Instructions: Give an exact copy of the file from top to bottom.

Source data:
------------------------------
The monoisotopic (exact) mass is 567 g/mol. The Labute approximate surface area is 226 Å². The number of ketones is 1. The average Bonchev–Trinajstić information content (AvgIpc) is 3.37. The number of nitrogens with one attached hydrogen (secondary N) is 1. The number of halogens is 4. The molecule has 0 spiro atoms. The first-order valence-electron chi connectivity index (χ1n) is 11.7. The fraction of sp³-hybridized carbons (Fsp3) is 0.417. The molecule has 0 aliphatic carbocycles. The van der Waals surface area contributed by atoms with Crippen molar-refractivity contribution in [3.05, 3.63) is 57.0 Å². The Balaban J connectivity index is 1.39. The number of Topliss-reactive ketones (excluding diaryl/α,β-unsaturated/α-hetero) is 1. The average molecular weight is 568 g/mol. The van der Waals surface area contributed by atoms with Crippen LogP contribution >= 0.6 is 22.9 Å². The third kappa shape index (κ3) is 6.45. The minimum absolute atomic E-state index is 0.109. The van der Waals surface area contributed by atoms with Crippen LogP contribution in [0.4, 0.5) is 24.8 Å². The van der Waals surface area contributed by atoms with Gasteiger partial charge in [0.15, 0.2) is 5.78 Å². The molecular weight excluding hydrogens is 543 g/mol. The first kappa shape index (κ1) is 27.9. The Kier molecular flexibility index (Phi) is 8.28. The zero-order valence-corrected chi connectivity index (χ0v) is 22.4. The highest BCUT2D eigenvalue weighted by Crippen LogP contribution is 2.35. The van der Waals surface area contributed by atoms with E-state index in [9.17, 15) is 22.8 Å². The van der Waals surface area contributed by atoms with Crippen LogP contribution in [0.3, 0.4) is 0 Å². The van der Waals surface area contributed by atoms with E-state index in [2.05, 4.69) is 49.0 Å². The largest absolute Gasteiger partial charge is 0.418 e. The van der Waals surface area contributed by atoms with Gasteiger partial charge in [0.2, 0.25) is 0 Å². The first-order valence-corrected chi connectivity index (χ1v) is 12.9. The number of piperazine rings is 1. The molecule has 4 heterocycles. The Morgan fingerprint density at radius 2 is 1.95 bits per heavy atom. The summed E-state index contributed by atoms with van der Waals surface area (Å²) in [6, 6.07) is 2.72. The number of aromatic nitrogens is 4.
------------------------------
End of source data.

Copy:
The monoisotopic (exact) mass is 567 g/mol. The Labute approximate surface area is 226 Å². The number of ketones is 1. The average Bonchev–Trinajstić information content (AvgIpc) is 3.37. The number of nitrogens with one attached hydrogen (secondary N) is 1. The number of halogens is 4. The molecule has 0 spiro atoms. The first-order valence-electron chi connectivity index (χ1n) is 11.7. The fraction of sp³-hybridized carbons (Fsp3) is 0.417. The molecule has 0 aliphatic carbocycles. The van der Waals surface area contributed by atoms with Crippen molar-refractivity contribution in [3.05, 3.63) is 57.0 Å². The Balaban J connectivity index is 1.39. The number of Topliss-reactive ketones (excluding diaryl/α,β-unsaturated/α-hetero) is 1. The average molecular weight is 568 g/mol. The van der Waals surface area contributed by atoms with Crippen LogP contribution >= 0.6 is 22.9 Å². The third kappa shape index (κ3) is 6.45. The minimum absolute atomic E-state index is 0.109. The van der Waals surface area contributed by atoms with Crippen LogP contribution in [0.4, 0.5) is 24.8 Å². The van der Waals surface area contributed by atoms with Gasteiger partial charge in [0.15, 0.2) is 5.78 Å². The molecular weight excluding hydrogens is 543 g/mol. The first kappa shape index (κ1) is 27.9. The Kier molecular flexibility index (Phi) is 8.28. The zero-order valence-corrected chi connectivity index (χ0v) is 22.4. The highest BCUT2D eigenvalue weighted by Crippen LogP contribution is 2.35. The van der Waals surface area contributed by atoms with E-state index in [9.17, 15) is 22.8 Å². The van der Waals surface area contributed by atoms with Crippen LogP contribution in [0.3, 0.4) is 0 Å². The van der Waals surface area contributed by atoms with E-state index in [2.05, 4.69) is 49.0 Å². The largest absolute Gasteiger partial charge is 0.418 e. The van der Waals surface area contributed by atoms with Gasteiger partial charge in [0.2, 0.25) is 0 Å². The first-order valence-corrected chi connectivity index (χ1v) is 12.9. The number of piperazine rings is 1. The molecule has 4 heterocycles. The Morgan fingerprint density at radius 2 is 1.95 bits per heavy atom. The summed E-state index contributed by atoms with van der Waals surface area (Å²) in [6, 6.07) is 2.72. The number of aromatic nitrogens is 4.